8 junio, 2024

Irish bottle: what it is, description, preparation, alternatives and origin

What is the Irish bottle?

He irish bottle It is a cocktail based on two liqueurs: Bailey’s Irish Cream or any type of Irish Cream, and Sambuca. Due to the difference in density between the two components, the drink is seen separated into two clearly distinguishable layers through the glass of the glass in which it is served.

This drink is served neat, without ice or any kind of dilution and should be taken in one sip. ANDIt’s definitely one of those totally like or dislike drinks, as not everyone likes the aroma of anise found in sambuca that tastes like licorice.

This ingredient, when combined with Irish cream, can cause grimaces, or lead to lip-smacking satisfaction.

This drink has multiple variations and is a very popular choice at bachelorette parties, or any other occasion that calls for a cheeky cocktail.

Description of the ingredients of the Irish baby bottle


– 0.5 ounces (15-20 ml) of sambuca (in alternative preparations sambuca can be substituted for mint liqueur).

It is a sweet, anise-flavoured digestive liqueur, often served after coffee to dissipate its taste.

In Italy the drink is usually presented with three coffee beans floating in the glass to represent health, happiness and prosperity.

The more adventurous tourists often enjoy a shot of flaming sambuca, in which the clean liquor is ignited and then consumed by tasters.

Baileys Irish Cream

– 0.5 ounces (15-20 ml) Bailey’s Irish Cream.

It’s a kind of Irish whiskey with cream. The main ingredients are: Irish whiskey, milk cream, sugar, cocoa and coffee aroma.


– 0.5 ounces (15-20 ml) of Kahlúa (It is an alternative ingredient and its inclusion represents a variation of the original preparation).

It is a rich rum-based coffee liqueur with a touch of vanilla.

traditional preparation

To make the drink correctly, the two spirits are not supposed to be mixed. First, the sambuca should be served in a mini glass or shot glass, followed by a gentle addition of Bailey’s Irish cream.

Careful use of a spoon is recommended to ensure that the cream slides right on top of the sambuca. It is advisable to always use the same amount of both liquors.

Some people place a cherry in the bottom of the glass, while others use a pinch of grenadine in the center of the Irish cream or in the bottom of the glass to replace the cherry.

It is possible to use the imagination to adapt the drink to the tastes and preferences of individuals.

Preparation alternatives

There are some differences of judgment among beverage specialists as to whether or not the recipe described above corresponds to the traditional Irish baby bottle.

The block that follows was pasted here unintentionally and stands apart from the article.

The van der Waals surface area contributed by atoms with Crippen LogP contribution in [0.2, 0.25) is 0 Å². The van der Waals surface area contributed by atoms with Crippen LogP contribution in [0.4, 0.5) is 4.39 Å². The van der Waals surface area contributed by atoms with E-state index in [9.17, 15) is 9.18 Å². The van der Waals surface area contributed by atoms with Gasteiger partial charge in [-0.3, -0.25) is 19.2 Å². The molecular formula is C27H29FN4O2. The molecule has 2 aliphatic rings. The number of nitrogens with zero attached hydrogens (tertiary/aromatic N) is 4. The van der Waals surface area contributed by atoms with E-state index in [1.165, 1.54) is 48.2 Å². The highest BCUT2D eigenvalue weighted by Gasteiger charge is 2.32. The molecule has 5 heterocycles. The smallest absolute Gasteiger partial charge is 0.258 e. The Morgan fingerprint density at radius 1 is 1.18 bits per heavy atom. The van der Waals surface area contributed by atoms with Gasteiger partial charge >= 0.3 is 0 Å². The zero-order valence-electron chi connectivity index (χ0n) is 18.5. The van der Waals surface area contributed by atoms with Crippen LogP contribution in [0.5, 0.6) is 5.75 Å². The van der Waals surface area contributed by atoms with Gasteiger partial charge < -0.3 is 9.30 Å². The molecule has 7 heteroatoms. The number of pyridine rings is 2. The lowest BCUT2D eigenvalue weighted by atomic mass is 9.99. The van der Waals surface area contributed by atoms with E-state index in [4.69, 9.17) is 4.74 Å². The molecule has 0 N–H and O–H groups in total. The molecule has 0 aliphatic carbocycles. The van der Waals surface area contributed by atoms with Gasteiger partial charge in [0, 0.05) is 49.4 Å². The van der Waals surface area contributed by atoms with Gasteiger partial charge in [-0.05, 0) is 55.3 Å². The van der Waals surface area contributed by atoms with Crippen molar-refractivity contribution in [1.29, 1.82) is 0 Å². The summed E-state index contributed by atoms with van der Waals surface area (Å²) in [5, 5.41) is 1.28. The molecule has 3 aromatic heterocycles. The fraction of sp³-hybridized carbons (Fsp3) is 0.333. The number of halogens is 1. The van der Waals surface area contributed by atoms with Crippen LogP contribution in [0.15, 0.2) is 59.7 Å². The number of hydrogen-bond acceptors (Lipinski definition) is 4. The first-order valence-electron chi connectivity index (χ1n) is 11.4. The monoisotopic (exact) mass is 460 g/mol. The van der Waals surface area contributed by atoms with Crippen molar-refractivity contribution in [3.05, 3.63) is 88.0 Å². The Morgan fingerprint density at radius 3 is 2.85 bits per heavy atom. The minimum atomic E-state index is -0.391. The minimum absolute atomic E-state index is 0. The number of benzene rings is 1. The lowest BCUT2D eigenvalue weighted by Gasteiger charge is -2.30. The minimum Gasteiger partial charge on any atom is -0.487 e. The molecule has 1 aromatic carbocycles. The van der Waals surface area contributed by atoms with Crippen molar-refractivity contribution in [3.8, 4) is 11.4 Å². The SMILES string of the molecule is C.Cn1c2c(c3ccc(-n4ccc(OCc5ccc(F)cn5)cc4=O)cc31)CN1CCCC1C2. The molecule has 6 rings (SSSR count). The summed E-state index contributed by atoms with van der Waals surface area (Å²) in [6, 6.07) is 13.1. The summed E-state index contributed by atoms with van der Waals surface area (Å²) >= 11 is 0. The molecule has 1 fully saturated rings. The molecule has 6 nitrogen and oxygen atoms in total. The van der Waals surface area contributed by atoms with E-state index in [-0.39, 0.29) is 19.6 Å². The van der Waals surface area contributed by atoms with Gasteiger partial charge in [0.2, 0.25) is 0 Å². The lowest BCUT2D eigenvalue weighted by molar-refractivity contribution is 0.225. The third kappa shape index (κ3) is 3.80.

Instead of sambuca, some bartenders may use peppermint schnapps or some other brandy as a base to mix with the Irish cream.

Also some authors insist that the liquors should be mixed instead of overlapping.

As with most mixed drinks, there are many variations in the preparation and proportions of the Irish Bottle, however they are all quite strong in their content, typically ranging from 19% to 29% alcohol.

One of the variations of the original recipe that enjoys great popularity consists of adding to the two base liquors, a third liquor, kahlúa (coffee liquor).

This component must be the first to be incorporated into the mini glass, then the original preparation method must be followed.

Origin of the drink

It is not clear who invented the drink or why it was called the Irish bottle. Evidence suggests that the cocktail originated in the 1980s during a period of renewed popularity for cocktails and mixed drinks.

According to the writer of New York TimesWilliam Grimes, a remarkable interest was aroused at that time, a kind of cult that brought together young people eager to experiment with alcoholic beverages and create fun mixes for undemanding palates.

The name of the drink seems to have arisen in order to surprise people. There are, however, some vague common characteristics between the drink and a woman’s breast, such as coloration, flavor, and texture.

similar drinks

There are a number of cocktails very similar to the Irish bottle that are part of the bartenders’ repertoire. Some of the cocktails as variants:

– Coconut rum, peach liqueur, grenadine, cranberry juice, orange juice and pineapple juice. It is a fruity and refreshing blend that surprises the throat quite easily.

– Vodka, Bailey’s Irish Cream and Kahlua in a cocktail glass over crushed ice.

– Vodka, peach liqueur and raspberry liqueur in a stainless steel shaker with plenty of ice. Shake for a few seconds and serve in a large glass.

– Vodka, peach liqueur, orange juice and cranberry juice. It tends to be very popular on hot summer nights at the beach.

– White rum, brandy, lemon juice and cognac with plenty of ice. Once cold, the mixture is served in a cocktail glass and decorated with lemon peel.

These drinks may seem like harmless cocktails or just refreshing desserts, which are characterized by great sweetness, bright colors and refreshing flavors.

However, they must be consumed with caution, since it can definitely alter the senses, disinhibit thoughts and release desires, leaving modesty and reason aside.

These effects are due to the combination of different liquors with sugary substances, which generates stronger and faster reactions in people than when pure liquors are consumed.


Kahlua coffee liqueur. Recovered from drinksmixer.com.
Slippery Nipple Shooter Recipe. Recovered from www.edrinkrecipes.com.

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